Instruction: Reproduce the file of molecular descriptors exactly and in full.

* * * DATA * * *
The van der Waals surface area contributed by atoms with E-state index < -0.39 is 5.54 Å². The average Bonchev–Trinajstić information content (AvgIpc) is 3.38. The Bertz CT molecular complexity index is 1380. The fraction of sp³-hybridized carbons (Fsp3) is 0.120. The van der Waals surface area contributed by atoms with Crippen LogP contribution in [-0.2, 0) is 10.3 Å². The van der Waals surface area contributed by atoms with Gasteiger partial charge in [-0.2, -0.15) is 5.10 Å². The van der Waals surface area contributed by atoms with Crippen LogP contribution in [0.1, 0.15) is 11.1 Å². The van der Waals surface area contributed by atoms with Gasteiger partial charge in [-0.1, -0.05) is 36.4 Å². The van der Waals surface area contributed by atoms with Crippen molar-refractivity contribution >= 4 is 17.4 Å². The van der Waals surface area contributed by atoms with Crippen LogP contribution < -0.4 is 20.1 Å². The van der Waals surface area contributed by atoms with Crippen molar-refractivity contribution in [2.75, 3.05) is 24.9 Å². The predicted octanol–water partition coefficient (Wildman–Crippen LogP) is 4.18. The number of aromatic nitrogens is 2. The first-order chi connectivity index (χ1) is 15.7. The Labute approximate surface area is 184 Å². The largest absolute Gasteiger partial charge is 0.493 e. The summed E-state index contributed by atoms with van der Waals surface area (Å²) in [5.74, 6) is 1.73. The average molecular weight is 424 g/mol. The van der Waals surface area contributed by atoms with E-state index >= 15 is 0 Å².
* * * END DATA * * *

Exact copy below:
The van der Waals surface area contributed by atoms with E-state index < -0.39 is 5.54 Å². The average Bonchev–Trinajstić information content (AvgIpc) is 3.38. The Bertz CT molecular complexity index is 1380. The fraction of sp³-hybridized carbons (Fsp3) is 0.120. The van der Waals surface area contributed by atoms with Crippen LogP contribution in [-0.2, 0) is 10.3 Å². The van der Waals surface area contributed by atoms with Gasteiger partial charge in [-0.2, -0.15) is 5.10 Å². The van der Waals surface area contributed by atoms with Crippen LogP contribution in [0.1, 0.15) is 11.1 Å². The van der Waals surface area contributed by atoms with Gasteiger partial charge in [-0.1, -0.05) is 36.4 Å². The van der Waals surface area contributed by atoms with Crippen molar-refractivity contribution >= 4 is 17.4 Å². The van der Waals surface area contributed by atoms with Crippen LogP contribution < -0.4 is 20.1 Å². The van der Waals surface area contributed by atoms with Crippen molar-refractivity contribution in [2.75, 3.05) is 24.9 Å². The predicted octanol–water partition coefficient (Wildman–Crippen LogP) is 4.18. The number of aromatic nitrogens is 2. The first-order chi connectivity index (χ1) is 15.7. The Labute approximate surface area is 184 Å². The largest absolute Gasteiger partial charge is 0.493 e. The summed E-state index contributed by atoms with van der Waals surface area (Å²) in [5.74, 6) is 1.73. The average molecular weight is 424 g/mol. The van der Waals surface area contributed by atoms with E-state index >= 15 is 0 Å².